We've detected you are coming from a location where we have a regional site.
Please choose one of the following sites:


2009 Hasselblad Master Dirk Rees Gives Images Cinematic Look and Feel

09/08/2010 Commercial Shooter's Work Is Eclectic with Strong Storytelling Flow.


Award-winning commercial photographer Dirk Rees began his professional photography career with 10 years of production industry experience under his belt, including working with film, advertising, and documentary projects.

Born in Cape Town, South Africa, and raised in Germany, the London-based 2009 Hasselblad Master says that the transition from moving images to stills - and more recently back again to film - with the ability to capture a narrative, inspired his love of experimentation, innovative lighting, and other techniques, all of which give his images a distinctive cinematic look and feel.

Extensive travel in Africa cultivated his passion for landscape and natural environments before his early professional work in fashion photography. This Afro-European perspective led him to clients from the top agencies (TBWA, Y&R, Saatchi’s) and to Sony Playstation, Ford, ITV, HBO, British Film Institute, 125 Magazine, and Sunday Times to name a few.

"My work is eclectic and diverse with a strong storytelling and narrative flow, both in my professional assignments and my more personal stills and film work," says Rees. This is especially true for his Hasselblad Masters book project, which is based around movement & shape, body & motion.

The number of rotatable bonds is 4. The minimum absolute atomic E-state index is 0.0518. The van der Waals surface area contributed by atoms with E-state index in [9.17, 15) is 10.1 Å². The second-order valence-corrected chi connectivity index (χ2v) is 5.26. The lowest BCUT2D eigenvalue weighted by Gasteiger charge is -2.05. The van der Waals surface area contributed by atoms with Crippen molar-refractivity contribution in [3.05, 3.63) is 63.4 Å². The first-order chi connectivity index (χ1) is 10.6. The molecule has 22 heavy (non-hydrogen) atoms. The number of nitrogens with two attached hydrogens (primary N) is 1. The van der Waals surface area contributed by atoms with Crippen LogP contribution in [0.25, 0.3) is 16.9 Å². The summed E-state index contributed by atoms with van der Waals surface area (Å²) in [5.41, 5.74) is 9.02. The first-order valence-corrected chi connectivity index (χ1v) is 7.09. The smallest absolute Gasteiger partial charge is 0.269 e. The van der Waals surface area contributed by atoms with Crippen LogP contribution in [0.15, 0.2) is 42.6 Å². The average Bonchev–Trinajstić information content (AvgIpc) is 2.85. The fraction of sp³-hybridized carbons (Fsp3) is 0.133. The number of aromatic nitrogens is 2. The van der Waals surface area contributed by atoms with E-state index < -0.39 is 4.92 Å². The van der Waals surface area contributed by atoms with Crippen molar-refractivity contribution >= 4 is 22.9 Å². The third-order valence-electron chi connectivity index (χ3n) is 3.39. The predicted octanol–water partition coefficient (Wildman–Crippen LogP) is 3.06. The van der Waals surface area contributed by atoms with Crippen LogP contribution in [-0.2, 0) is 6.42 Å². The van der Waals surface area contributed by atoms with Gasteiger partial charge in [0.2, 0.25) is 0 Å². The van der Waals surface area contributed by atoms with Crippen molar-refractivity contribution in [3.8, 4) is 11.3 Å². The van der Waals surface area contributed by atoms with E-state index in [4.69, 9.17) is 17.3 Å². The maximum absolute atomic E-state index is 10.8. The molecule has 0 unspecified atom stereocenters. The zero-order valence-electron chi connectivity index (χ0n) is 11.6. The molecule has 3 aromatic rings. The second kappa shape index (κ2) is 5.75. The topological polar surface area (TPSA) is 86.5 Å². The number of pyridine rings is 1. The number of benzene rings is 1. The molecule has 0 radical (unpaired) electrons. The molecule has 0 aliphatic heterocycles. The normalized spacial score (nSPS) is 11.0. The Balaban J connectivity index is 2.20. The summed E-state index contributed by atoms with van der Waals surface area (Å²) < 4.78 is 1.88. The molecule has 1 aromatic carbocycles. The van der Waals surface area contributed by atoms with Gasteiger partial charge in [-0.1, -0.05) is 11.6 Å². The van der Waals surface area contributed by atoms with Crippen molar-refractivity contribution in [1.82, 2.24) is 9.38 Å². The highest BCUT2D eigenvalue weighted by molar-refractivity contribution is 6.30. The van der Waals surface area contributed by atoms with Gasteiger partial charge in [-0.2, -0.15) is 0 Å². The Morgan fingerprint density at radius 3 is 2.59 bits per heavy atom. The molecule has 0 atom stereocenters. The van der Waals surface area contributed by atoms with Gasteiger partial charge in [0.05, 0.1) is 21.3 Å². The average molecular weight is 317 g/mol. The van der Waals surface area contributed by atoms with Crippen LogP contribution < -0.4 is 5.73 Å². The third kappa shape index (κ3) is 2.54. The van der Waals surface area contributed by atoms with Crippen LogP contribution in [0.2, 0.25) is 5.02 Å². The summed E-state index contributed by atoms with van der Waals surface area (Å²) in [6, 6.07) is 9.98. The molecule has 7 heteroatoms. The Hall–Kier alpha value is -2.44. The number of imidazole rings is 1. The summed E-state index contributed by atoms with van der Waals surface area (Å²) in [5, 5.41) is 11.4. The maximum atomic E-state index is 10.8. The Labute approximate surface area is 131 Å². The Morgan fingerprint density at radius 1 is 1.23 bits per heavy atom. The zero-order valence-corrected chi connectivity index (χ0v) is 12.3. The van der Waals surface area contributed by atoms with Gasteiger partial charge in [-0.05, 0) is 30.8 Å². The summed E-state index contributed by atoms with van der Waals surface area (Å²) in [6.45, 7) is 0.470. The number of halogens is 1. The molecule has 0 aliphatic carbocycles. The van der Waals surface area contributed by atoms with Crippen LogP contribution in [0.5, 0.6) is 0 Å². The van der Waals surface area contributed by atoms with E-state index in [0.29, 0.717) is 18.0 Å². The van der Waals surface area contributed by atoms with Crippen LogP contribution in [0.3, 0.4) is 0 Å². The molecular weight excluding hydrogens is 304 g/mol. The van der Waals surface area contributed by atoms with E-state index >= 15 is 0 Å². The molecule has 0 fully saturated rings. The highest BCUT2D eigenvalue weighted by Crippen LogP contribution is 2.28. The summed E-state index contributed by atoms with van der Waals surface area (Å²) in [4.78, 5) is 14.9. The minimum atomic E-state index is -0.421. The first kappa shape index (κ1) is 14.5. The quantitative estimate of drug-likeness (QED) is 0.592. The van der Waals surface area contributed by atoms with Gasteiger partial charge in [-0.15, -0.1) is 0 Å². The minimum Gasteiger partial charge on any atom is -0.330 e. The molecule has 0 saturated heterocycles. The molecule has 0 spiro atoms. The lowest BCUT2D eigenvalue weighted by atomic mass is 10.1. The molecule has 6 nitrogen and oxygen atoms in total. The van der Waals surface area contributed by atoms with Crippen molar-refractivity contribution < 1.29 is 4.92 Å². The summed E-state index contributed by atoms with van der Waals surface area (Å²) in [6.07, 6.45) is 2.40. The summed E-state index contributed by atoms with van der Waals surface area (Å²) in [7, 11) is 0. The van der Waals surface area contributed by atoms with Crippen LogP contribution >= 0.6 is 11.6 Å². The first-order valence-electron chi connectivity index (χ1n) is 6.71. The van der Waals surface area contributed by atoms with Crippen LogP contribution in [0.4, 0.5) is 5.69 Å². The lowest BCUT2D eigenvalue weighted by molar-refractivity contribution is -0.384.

"Raw Emotion can be portrayed in the most abstract ways (dance), but also lends itself to more commercial arenas (fashion), which we have become familiar with in our day-to-day lives," says Rees.

For example he takes high-impact, choreographed shots and leads into areas of more candid, simple portraits, captured when the subjects are either unaware or too exhausted to think about them.

"In these situations, we focus on ideal bodies captured in a precise moment in a single image,” he says. “A single image can represent everything; it’s the most powerful & most memorable rendering of movement precisely stopped in its time.”

For more information and images from Rees, click here or visit his website, www.dirkrees.com.

Text by Alice B. Miller